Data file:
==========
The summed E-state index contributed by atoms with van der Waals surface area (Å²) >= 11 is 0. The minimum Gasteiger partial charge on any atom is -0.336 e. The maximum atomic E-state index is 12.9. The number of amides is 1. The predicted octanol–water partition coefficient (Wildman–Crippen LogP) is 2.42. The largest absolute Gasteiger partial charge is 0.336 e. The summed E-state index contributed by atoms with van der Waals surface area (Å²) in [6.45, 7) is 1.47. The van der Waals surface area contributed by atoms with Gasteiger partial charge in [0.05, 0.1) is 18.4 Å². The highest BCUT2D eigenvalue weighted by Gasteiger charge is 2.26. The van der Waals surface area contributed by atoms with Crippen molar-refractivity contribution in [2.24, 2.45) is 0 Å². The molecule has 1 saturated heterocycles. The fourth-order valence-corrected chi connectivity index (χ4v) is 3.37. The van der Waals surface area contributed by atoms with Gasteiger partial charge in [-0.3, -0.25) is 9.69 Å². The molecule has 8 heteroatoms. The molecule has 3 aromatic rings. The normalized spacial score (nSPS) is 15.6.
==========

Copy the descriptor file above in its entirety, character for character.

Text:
The summed E-state index contributed by atoms with van der Waals surface area (Å²) >= 11 is 0. The minimum Gasteiger partial charge on any atom is -0.336 e. The maximum atomic E-state index is 12.9. The number of amides is 1. The predicted octanol–water partition coefficient (Wildman–Crippen LogP) is 2.42. The largest absolute Gasteiger partial charge is 0.336 e. The summed E-state index contributed by atoms with van der Waals surface area (Å²) in [6.45, 7) is 1.47. The van der Waals surface area contributed by atoms with Gasteiger partial charge in [0.05, 0.1) is 18.4 Å². The highest BCUT2D eigenvalue weighted by Gasteiger charge is 2.26. The van der Waals surface area contributed by atoms with Crippen molar-refractivity contribution in [2.24, 2.45) is 0 Å². The molecule has 1 saturated heterocycles. The fourth-order valence-corrected chi connectivity index (χ4v) is 3.37. The van der Waals surface area contributed by atoms with Gasteiger partial charge in [-0.3, -0.25) is 9.69 Å². The molecule has 8 heteroatoms. The molecule has 3 aromatic rings. The normalized spacial score (nSPS) is 15.6.